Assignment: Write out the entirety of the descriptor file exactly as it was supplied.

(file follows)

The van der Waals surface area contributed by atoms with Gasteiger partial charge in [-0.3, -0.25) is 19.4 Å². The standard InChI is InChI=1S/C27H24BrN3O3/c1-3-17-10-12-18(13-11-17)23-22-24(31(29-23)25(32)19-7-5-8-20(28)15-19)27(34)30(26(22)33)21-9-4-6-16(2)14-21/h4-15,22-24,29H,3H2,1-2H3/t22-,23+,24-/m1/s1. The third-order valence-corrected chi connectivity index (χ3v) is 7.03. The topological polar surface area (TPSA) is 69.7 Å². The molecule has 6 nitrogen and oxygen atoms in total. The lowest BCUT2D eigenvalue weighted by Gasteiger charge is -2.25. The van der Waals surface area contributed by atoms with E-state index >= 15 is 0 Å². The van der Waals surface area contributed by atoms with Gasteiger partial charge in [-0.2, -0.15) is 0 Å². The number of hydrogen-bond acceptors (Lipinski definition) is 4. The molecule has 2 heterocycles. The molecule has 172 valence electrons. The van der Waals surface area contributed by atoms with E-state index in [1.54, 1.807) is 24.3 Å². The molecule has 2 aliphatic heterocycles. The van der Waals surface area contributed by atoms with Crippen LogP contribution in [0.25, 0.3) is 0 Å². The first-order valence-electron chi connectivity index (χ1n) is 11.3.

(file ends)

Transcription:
The van der Waals surface area contributed by atoms with Gasteiger partial charge in [-0.3, -0.25) is 19.4 Å². The standard InChI is InChI=1S/C27H24BrN3O3/c1-3-17-10-12-18(13-11-17)23-22-24(31(29-23)25(32)19-7-5-8-20(28)15-19)27(34)30(26(22)33)21-9-4-6-16(2)14-21/h4-15,22-24,29H,3H2,1-2H3/t22-,23+,24-/m1/s1. The third-order valence-corrected chi connectivity index (χ3v) is 7.03. The topological polar surface area (TPSA) is 69.7 Å². The molecule has 6 nitrogen and oxygen atoms in total. The lowest BCUT2D eigenvalue weighted by Gasteiger charge is -2.25. The van der Waals surface area contributed by atoms with E-state index >= 15 is 0 Å². The van der Waals surface area contributed by atoms with Gasteiger partial charge in [-0.2, -0.15) is 0 Å². The number of hydrogen-bond acceptors (Lipinski definition) is 4. The molecule has 2 heterocycles. The molecule has 172 valence electrons. The van der Waals surface area contributed by atoms with E-state index in [1.54, 1.807) is 24.3 Å². The molecule has 2 aliphatic heterocycles. The van der Waals surface area contributed by atoms with Crippen LogP contribution in [0.25, 0.3) is 0 Å². The first-order valence-electron chi connectivity index (χ1n) is 11.3.